MOSCOW, NOV. 21 -- The head of a key faction in the Soviet legislature declared today that civil war has broken out across the country and said he will press for Mikhail Gorbachev's resignation if the Soviet president fails to assert his authority by next month.
Lt. Col. Viktor Alksnis, the 40-year-old chairman of the conservative Soyuz faction in the legislature, told the newspaper Sovyetskaya Rossiya that Gorbachev has allowed nationalists and liberal democrats to undermine the authority of the Communist Party and the central government and to begin breaking up the union itself.
"Under any other political system, leaders who fail to achieve practical change for the better -- to say nothing of their obvious failures -- are replaced. It's time that we, too, followed this universal rule," Alksnis told the newspaper in a lengthy front-page interview.
Sovyetskaya Rossiya, one of the country's most conservative papers, set off a national furor in 1988 when it published a neo-Stalinist manifesto by a Leningrad chemistry teacher that was supported by some of Gorbachev's conservative rivals. The Soviet leader's popularity is far lower now than it was then, and many politicians and analysts here contend that his ability to rule effectively has dwindled.
Gorbachev proposed last weekend that the Congress of People's Deputies, the country's supreme legislative authority, increase his executive powers when it meets Dec. 17. The Soviet president has won initial approval from the standing legislature, the Supreme Soviet, to eliminate the prime minister's job and give him direct control over government ministries. He also proposed that the Federation Council, the assembly of the leaders of the 15 republics, become his principal cabinet.
Many of Gorbachev's most persistent critics praised the move, although his main political rival, Russian President Boris Yeltsin, charged that Gorbachev merely intended to increase his own authority at the expense -- and without the consent -- of the republics.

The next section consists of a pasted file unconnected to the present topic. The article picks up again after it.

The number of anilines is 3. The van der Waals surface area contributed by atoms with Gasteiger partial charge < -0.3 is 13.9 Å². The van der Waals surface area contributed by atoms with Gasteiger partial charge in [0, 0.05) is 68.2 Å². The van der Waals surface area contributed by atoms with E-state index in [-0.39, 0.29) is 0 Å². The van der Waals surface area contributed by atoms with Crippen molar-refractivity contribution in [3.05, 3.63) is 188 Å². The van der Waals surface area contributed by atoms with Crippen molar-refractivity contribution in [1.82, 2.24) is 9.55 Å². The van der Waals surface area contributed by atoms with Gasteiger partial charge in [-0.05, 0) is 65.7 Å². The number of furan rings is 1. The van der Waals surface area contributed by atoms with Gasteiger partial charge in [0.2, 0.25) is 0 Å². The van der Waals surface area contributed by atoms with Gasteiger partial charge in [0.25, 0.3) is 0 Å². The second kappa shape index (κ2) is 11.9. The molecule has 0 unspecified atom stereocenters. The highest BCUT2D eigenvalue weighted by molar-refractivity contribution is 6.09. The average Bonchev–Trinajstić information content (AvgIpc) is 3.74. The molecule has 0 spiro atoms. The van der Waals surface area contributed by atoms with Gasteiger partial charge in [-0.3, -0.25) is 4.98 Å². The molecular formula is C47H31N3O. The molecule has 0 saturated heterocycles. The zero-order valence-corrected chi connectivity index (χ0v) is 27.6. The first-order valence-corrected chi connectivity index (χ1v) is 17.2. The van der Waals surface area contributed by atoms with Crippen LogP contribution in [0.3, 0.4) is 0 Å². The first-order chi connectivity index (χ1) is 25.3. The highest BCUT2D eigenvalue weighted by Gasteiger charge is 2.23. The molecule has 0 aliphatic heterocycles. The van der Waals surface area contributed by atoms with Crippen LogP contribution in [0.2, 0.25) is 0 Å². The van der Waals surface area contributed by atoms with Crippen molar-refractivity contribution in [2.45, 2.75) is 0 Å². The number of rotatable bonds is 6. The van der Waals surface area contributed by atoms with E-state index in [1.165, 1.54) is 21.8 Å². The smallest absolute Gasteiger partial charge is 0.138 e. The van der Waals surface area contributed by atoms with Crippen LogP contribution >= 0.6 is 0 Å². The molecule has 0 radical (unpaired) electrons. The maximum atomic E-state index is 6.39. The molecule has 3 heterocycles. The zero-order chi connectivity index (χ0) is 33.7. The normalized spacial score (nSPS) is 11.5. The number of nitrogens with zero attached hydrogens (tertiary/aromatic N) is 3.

At a news conference today, Yeltsin continued to criticize Gorbachev for failing to consult with leaders of the republics before making his proposals. Yeltsin said that perhaps the legislature should order a nationwide referendum on Gorbachev's bid for added authority. "If we want to know whether the people want a full presidency for Gorbachev or not, let's ask the people, conduct a referendum," Yeltsin said.
Alksnis made it clear that if Gorbachev did not begin to crack down on the various republics asserting their sovereignty, he would call for Gorbachev's resignation when the Congress meets. Alksnis told the paper that his comments did not represent the official line of the Soyuz faction but said the group would meet next week and discuss the issue. Soyuz claims the support of about 500 of the 2,250 deputies in the Congress of People's Deputies.
"If the president finally begins to fulfill his promises, that is, if he refuses to allow the collapse of the country and starts bringing things into order, then we will give him comprehensive support. If he once again limits himself to word games, we'll demand his resignation," Alksnis said. "This period is long enough to see if his words will be supported by deeds or everything will just stay as it is."
With old-guard figures such as Yegor Ligachev and former KGB chief Viktor Chebrikov now retired as a result of Gorbachev's maneuvering, Alksnis has emerged as one of the most prominent spokesmen of conservatives who fear the breakup of the union and the dwindling prestige and authority of the Communist Party, the military and the KGB secret police.
Although the overwhelming majority of Soviets are pleased about Gorbachev's achievements in foreign affairs and his campaign for political democratization, polls show that they have grown profoundly fearful about the precipitous decline in living standards in recent months and that they wonder if a firmer hand is needed.
In the Sovyetskaya Rossiya interview, Alksnis portrayed Gorbachev as a leader who acts only when it is too late. "His decrees remind me of a hurried man who gets to the train platform just in time to get the last train. Even those belated decrees are ignored, and no one takes responsibility," he said.
Alksnis said Gorbachev must declare "presidential rule" in the republics or risk losing his authority completely to "criminal" nationalists campaigning for independence and sovereignty in the Ukraine, the Baltic states and other Soviet republics. He also accused Interior Minister Vadim Bakatin and Alexander Yakovlev, Gorbachev's closest ally in the Soviet hierarchy, of allowing leaders of the republics to trample federal laws.
Asked about the conflicts in various areas of the Soviet Union, Alksnis said: "Real civil war has broken out in the country. In the majority of regions, it is true, it is still a kind of 'cold war,' but elsewhere it is already a matter of arms, with killings, people wounded and hundreds of thousands of refugees. If we don't stop the escalation of violence and mutual intolerance, large-scale hostilities could engulf the country."